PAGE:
Peer to Peer Magazine

June 2012

The quarterly publication of the International Legal Technology Association

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Page 23 of 135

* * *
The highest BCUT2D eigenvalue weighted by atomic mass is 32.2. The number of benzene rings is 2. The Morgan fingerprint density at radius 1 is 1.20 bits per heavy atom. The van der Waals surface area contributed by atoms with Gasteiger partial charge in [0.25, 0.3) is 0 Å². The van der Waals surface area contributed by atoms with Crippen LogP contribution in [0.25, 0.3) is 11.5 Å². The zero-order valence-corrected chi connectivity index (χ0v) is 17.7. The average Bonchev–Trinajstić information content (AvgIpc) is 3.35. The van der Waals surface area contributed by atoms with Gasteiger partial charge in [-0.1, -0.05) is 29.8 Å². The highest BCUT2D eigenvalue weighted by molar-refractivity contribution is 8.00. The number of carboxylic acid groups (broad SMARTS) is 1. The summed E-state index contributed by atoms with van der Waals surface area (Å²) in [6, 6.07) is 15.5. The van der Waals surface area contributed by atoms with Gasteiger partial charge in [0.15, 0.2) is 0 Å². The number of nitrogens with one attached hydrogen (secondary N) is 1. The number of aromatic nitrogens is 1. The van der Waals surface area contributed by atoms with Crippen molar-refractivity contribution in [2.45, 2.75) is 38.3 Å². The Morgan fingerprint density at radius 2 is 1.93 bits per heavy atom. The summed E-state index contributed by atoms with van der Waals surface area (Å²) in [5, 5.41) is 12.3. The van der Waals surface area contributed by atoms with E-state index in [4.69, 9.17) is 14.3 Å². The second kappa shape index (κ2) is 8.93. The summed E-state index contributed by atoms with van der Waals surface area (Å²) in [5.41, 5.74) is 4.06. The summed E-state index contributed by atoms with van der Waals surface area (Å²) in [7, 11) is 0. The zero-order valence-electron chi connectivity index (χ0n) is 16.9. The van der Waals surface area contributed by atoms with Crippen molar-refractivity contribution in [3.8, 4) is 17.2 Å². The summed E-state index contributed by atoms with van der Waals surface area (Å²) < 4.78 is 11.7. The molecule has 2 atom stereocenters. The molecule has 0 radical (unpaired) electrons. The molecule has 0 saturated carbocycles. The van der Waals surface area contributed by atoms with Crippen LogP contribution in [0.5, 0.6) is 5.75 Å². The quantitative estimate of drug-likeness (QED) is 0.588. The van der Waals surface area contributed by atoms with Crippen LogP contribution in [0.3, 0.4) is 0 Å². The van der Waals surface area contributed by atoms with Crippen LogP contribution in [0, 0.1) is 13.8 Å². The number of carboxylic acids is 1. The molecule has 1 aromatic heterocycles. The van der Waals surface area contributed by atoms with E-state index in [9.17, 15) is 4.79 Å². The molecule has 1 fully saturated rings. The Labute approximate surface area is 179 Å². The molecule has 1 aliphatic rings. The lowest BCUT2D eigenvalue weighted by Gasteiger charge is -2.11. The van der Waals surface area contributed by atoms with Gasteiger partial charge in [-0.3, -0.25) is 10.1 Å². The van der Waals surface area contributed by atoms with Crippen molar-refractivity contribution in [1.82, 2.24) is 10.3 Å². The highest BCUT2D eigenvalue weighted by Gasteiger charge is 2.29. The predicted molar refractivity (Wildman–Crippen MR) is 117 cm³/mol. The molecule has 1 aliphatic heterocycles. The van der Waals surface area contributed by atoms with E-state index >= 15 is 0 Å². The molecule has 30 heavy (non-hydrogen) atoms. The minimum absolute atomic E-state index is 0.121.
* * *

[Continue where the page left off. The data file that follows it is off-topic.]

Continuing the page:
Analytics Driving the E-Discovery Process name................................ Ajith (AJ) Samuel company . . . . . . . . . . . . . . . . . . . . . . . . . . . . . . . . . Exterro, Inc. website ............................ The most surprising advancement in legal technology has been the extent to which analytics are driving more and more stages of the e-discovery process, well before electronically stored information (ESI) is even collected. Beyond legal technology, we're seeing a general movement toward smarter, more innovative ways of aggregating data. Facebook's new timeline format is an excellent example of how large amounts of data can be captured, analyzed and presented to users in a meaningful way. E-discovery technology reflects a similar trend. Technology today allows legal teams to make immediate, informed decisions about the costs, risks and scope of each case. Through the use of advanced analytics, legal teams can take both a telescopic and microscopic view of data. The more robust software platforms enable legal teams to identify and analyze potentially relevant ESI directly at the source (e.g., SharePoint servers, archiving systems, network shares, desktops, laptops, etc.). This early case assessment (ECA) process enables legal teams to make much faster decisions on how ESI should be collected, processed and preserved. It also provides early insights into the case details, such as time frames, potential data volumes, relevant search terms and data ranges, which can be extremely valuable when it comes to deciding how to proceed in a given case, negotiating proportionate discovery parameters with opposing counsel and targeting the truly relevant custodians and data sources. Besides equipping corporations with greater automation and visibility into the e-discovery process, the advancement in analytics is prompting legal teams to ask new questions about their data and helping to drive much smarter case strategies. One of the biggest advancements for both corporations and law firms to watch is the movement toward integrated e-discovery platforms. E-discovery has historically been managed by disparate systems that require manual, error- prone process handoffs, offering limited visibility from one task to another. We are beginning to see a major shift toward organizations wanting a more unified, central-command-center approach to managing the e-discovery process. And e-discovery platforms are answering the call at a rapid rate. The most advanced systems now allow organizations to leverage their existing IT and e-discovery investments and integrate them with the new e-discovery platforms. Rather than continually transferring data and information between isolated systems, or being surprised by unaudited collections or spiraling review costs, legal teams are receiving complete visibility into the process from a central interface. And, as we move closer to 2020, the ability to interact with just one system for everything from issuing legal holds to conducting full-scale review will continue to grow. This much-needed and demanded advancement will continue to make it easier for legal and IT teams to quickly locate and collect all responsive information — regardless of the source — and ensure seamless access to ESI by all required parties — inside and outside the organization — in a far more efficient and defensible manner. Bring Your Own Device (BYOD) and the Rise of Tablet Computing name....Orlando Scott-Cowley company .......... Mimecast website Bring your own device (BYOD) and the rise of tablet computing has been a big surprise over the past two years, mostly because it's driven through the consumerization of IT. The days when the CIO and IT department determined which devices could be brought into the enterprise have clearly ended as users at all levels demand access to corporate services through a wide variety of platforms. Consumer IT has overtaken the procurement of corporate IT devices and, as users buy devices for their personal use, they expect their corporate resources to be accessible from the same devices. The IT department could not have expected they'd be tasked with finding out how to make a partner's iPad work with the e-billing system, but they've had to learn, and fast. As we head into the year 2020, this consumerization — especially within the legal community — will get stronger, and the lines between corporate resources and consumer resources will be very blurred. This will require strong, integrated security and access controls. Users' devices will be far more powerful and have access to much more bandwidth than ever before, so the old model of being chained to a desk from nine to five will no longer be relevant. Users will be truly mobile, and corporate IT will have to provide services to meet that demand. Peer to Peer 25

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